7 – 20 Apr 2012

Woodring 2010

Chris Kabel
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A 10 meter long massive wood beam is cut up in a hundred tapered pieces that, when put together, make a circular bench. A metal band clamps the pieces together without glue. Because the bench is made out of one solid beam the wood grain continues along the bench.

Interview by Design.nl

What do you like most about the project?

That the bench really works. If you sit with three people or more in it, it becomes an intimate space and the outside world disappears. On this bench people start talking with each other, even if they are complete strangers.

What was the original concept and how does it differ from the finished project?

For the Shared Space III I wanted to make a circular bench. I like this shape because it creates two very different spaces. Facing outward of the circle you can be alone and anonymous. You can read a book or look at the passers by. But as soon as you step into the circle you become part of the atmosphere created by the people that are already in there. It’s a bit like sharing a bath in the sauna but then without the nakedness and the wetness… It also reminds me of my early school years where on Mondays we would all sit with our little wooden chairs in a circle and talk about the adventures we had in we did in the weekend.

And then I thought of how I would realize it. Obviously, wood first came to mind but I wanted to do something unexpected with the wood. Normally to make a circular bench out of something straight, you cut wood the sheets in shape and glue or screw them together, not paying attention on the direction of the wood grain. This destroys the continuity of the wood grain, which for me is such a beautiful feature of wood. So that gave me the idea of cutting the wood in small trapezium shaped pieces that, when put back together, would create a circle of three meters in diameter. The bench consists of a hundred of those pieces, held together by a metal strap (just like a wooden bathtub or a wooden barrel). It actually works in the same way as the stones in an arched gate. Another good thing is that you can disassemble this enormous bench and load it on a pallet for transport.

Did you have any difficulties during the design process or assembly?

Yes, it was very hard to find a piece of wood of these dimensions. To be true to the idea I really needed a wood beam of ten meters long. Also it needed to be dry enough to cut without cracking open or breaking too much. Because when wood is freshly cut it is very wet and when it starts to dry out, the outside dries out quicker than the inside and shrinks and thus cracks because the inside didn’t shrink yet. Luckily I found this kind of wood and also a fantastic woodworker who works a bit like a mad scientist, he invents his own machines and techniques. He is a specialist in impossible projects. He has also worked for the Chinese artist Ai Wei Wei, Ettore Sottsas and Ron Arad, which made me feel confident he knew what level of finish I desired.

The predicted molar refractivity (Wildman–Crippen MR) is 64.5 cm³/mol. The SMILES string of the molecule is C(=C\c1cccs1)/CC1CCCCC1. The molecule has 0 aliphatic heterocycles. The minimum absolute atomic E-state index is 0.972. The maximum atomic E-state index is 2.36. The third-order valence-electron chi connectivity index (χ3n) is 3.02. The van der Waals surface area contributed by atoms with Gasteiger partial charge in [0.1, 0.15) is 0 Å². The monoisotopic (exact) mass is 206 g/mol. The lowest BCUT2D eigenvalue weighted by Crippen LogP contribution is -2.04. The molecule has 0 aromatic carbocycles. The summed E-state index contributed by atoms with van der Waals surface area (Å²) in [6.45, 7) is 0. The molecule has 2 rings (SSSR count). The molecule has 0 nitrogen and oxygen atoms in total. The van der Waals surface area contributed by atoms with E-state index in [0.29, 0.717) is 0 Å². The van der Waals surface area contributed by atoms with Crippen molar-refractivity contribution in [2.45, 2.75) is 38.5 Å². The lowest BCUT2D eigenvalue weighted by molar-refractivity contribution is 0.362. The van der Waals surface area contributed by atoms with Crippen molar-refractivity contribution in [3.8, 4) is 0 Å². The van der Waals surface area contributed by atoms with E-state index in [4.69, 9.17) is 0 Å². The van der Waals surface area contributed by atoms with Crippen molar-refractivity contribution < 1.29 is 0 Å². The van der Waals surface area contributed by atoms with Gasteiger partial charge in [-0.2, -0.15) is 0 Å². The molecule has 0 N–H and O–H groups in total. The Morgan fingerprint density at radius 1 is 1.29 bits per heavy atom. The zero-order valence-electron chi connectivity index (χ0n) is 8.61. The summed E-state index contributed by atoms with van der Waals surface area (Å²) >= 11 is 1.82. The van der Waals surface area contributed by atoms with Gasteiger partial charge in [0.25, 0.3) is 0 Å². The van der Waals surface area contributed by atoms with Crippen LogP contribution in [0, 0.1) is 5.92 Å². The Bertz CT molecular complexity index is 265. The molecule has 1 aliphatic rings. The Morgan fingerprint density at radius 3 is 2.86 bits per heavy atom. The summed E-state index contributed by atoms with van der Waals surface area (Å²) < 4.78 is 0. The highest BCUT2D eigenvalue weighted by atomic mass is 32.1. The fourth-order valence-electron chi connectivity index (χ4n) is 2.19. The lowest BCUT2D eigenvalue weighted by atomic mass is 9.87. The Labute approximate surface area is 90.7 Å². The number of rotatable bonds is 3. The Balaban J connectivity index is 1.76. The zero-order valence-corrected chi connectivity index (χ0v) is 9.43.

Do you have any anecdotes/ funny stories that occurred during the design process?

First I wanted to make the bench in my own workshop out of a thinner but also 10m long wood plank attached to a metal frame, and with the wood pieces cut by waterjet and glued together completely in one piece. We almost started doing this when I realised myself the immense size this bench would have and how we would transport it. So I measured the doors of the building and found out that after being finished, the bench would never leave the building because the doors were too small. After this desillusion the answer to make the entire bench out of pieces cut one much wider and higher wood beam and later strapped together by a metal strap, proved much more natural and logical… So in the end I thank the architect of our building (which used to be a hat factory by the way, items that easily fit through any door) for not making the doors too big…

What would you like people to take away after seeing this project?

I hope that they will have shared something with a complete stranger in this intimate wooden circle. And I hope they feel the same awe as I did when I first sat inside the circle and felt myself embraced by a tree. I think it’s a very powerful feeling.

About the project itself:

What materials and techniques did you use?

For the bench we used an Oregon Pine beam of 10m / 40cm / 30cm, a little geometry, and a lot of very precise cutting… the wood is finished with a matte transparent varnish. And I found a great clamp system from Germany that is used to clamp wooden bathtubs.

Where were the materials found?

The wood originally comes from Canada, where it has been lying in the river for a year to wash out the wood acids. Then it has been drying to the air for two years in the Netherlands.

What do you expect the bench to look like after 6 months- a year?

The wood will become even better with age so I hope it will last a hundred times longer than that…

Woodring 2011 is produced for Shared Space III Installation for Witte de With, center for Contemporary Art and TENT Rotterdam. Edition of 8 pieces, 2 a.p. and 2 prototypes by Galerie Kreo, Paris Finalist for the Dutch Design Awards 2011 For more information about the work of Chris Kabel visit http://chriskabel.com/